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- Expanding logarithms – Properties, Examples, and Explanation
Expanding Logarithms – Properties, Examples, and Explanation
There are instances when we need to expand logarithmic expressions before simplifying or manipulating the entire expression. This means that learning how to apply logarithmic properties and knowing how to use them to expand logarithmic expressions are essential if we want to master this topic.
Expand logarithms will test our knowledge of the different logarithmic expressions. This is the process of rewriting a condensed logarithmic expression to a more expanded form using the different logarithmic properties.
As we have mentioned, we will be utilizing the different lessons weâ€™ve learned about logarithms in the past, so make sure to review them as weâ€™ll be using most (if not all) of them.
- Review the different parts and fundamental definitions of logarithms.
- The difference between common and natural logarithms.
- Refresh what youâ€™ve already known about logarithmic rules and properties.
After reviewing these important concepts, letâ€™s go ahead and apply these to start expanding different logarithmic expressions.
How to expand logarithms?Â Â Â Â Â Â Â Â Â Â Â Â Â Â Â Â
Whenever youâ€™re asked to expand a logarithmic expression, your end goal is to rewrite this expression to reflect the different components present.
\begin{aligned} \color{blue}\log_2 \left(\dfrac{3x^2}{y} \right ) &\Rightarrow \color{red}\log_2 3 + 2\log_2 x – \log_2 y\\ \color{blue}\text{Simplifed}&\Rightarrow \color{red}\boldsymbol{\text{Expanded}}\end{aligned}
The expressions above are good examples showing the difference between a simplified (or condensed) expression to an expanded logarithmic expression. The example that is shown above- made use of three logarithmic properties: product, quotient, and power rules of logarithms.
Why donâ€™t we list down all the helpful properties and rules we might need when expanding logarithms and logarithmic expressions?
Rule Name | Algebraic Expression |
Product Rule | $ \log_b({\color{blue} A}{\color{green} B}) = \log_b {\color{blue} A} + \log_b {\color{green} B}$ |
Quotient Rule | $\log_b\left(\dfrac{\color{blue} A}{\color{green} B}\right) = \log_b {\color{blue} A} – \log_b {\color{green} B}$ |
Product Rule | $\log_b {\color{blue}A}^n = n\log_b {\color{blue}A}$ |
Identity Rule | $\log_b b = 1$ |
Zero Rule | $\log_b 1 = 0$ |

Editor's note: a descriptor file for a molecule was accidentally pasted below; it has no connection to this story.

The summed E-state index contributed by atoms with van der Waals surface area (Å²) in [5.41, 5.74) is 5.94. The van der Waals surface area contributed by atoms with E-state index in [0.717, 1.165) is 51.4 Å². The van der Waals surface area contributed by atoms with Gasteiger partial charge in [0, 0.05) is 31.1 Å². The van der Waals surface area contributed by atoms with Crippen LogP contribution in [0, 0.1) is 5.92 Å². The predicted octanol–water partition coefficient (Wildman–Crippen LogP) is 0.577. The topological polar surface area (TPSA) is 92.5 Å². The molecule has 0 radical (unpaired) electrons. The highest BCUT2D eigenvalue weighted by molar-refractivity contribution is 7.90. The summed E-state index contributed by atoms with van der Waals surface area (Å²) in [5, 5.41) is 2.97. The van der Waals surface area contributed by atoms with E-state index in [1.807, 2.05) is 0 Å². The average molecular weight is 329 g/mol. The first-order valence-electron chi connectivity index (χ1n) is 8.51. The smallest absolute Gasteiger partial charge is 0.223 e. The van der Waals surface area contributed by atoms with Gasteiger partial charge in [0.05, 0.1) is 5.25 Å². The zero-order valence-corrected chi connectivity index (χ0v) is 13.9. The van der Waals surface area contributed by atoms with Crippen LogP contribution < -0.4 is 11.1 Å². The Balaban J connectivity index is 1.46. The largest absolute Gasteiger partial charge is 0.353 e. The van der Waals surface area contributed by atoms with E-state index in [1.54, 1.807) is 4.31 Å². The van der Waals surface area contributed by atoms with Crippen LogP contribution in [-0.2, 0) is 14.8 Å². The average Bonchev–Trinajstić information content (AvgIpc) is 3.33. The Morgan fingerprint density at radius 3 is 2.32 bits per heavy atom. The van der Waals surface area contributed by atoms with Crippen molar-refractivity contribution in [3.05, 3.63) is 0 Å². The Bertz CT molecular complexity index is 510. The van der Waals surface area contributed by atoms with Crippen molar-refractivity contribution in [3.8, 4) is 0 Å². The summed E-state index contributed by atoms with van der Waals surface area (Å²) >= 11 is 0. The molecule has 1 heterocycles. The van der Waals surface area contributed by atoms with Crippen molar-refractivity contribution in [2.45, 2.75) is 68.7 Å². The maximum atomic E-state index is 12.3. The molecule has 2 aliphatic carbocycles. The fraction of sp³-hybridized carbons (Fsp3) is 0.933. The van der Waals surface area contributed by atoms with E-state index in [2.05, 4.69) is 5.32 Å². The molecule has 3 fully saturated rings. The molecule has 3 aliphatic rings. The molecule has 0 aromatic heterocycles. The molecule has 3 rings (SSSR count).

Since logarithmic expressionsâ€™ complexities vary throughout, what we can give you are pointers and guides when expanding logarithmic expressions:
- Apply the difference or sum rule right away whenever possible.
- If you see exponents inside the logarithmic expression, then you might need to use the power rule.
- Double-check the new expression and see if each of the components are in their most simplified form.
- If not, expand the component as well.
These are helpful pointers to remember when expanding logarithmic expressions. But of course, the best way to master this skill is by practicing and trying out different examples.
Weâ€™ll slowly work through different expressions and see if we can expand each of them using these properties.
Example 1
Expand the logarithmic expression, $\log_3 \dfrac{4x}{y}$.
Solution
Checking the expression inside $\log_3$, we can see that we can use the quotient and product rules to expand the logarithmic expression.
- Apply the quotient rule to break down the condensed expression.
- Since $4x = 4 \cdot x$, we can apply the product rule to expand the expression further.
$\begin{aligned} \log_3 \dfrac{4x}{y} &= \log_3 4xÂ – \log_3 y, \color{green}\text{Â Quotient Rule}\\&= \log_3 4 + \log_3 xÂ – \log_3 y, \color{green}\text{Â Product Rule}\end{aligned}$
Hence, we have $\log_3 \dfrac{4x}{y} = \log_3 4 + \log_3 xÂ – \log_3 y$.
Example 2
Expand the logarithmic expression, $\log_4 \dfrac{5m^3}{2n^6p^4}$.
Solution
The second expression is a bit more complex than the first one, so letâ€™s begin by expanding the expression starting with the quotient rule then use the product rule for its denominator.
$\begin{aligned} \log_4 \dfrac{5m^3}{2n^6p^4} &= \log_4 5m^3 – \log_4 2n^6p^4, \color{green}\text{Â Quotient Rule}\\&= \log_4 5m^3 – (\log_4 2n^6 + \log_4 p^4), \color{green}\text{Â Product Rule}\\&= \log_4 5m^3 – \log_4 2n^6 – \log_4 p^4\end{aligned}$
Be careful when distributing the negative sign into the terms to eliminate the parenthesis. Notice that each component still has exponents? This means that weâ€™ll have to apply the power rule to each of the components to expand the expression further.
$ \begin{aligned} \log_4 5m^3 – \log_4 2n^6 – \log_4 p^4 &= 3\log_4 5m – 6\log_4 2n – 4\log_4 p\end{aligned}$
Hence, we have $\log_4 \dfrac{5m^3}{2n^6p^4} = \log_4 5m – 6\log_4 2n – 4\log_4 p $.
Example 3
Expand the logarithmic expression, $\log_2 \left(\dfrac{2x\sqrt{y}}{3z}\right)^6$.
Solution
This expression may appear complicated, but weâ€™ll slowly break down this expression using the different logarithmic properties weâ€™ve learned in the past. Letâ€™s start with the following steps:
- Since we have an exponent outside the rational expression, we should apply the power rule first.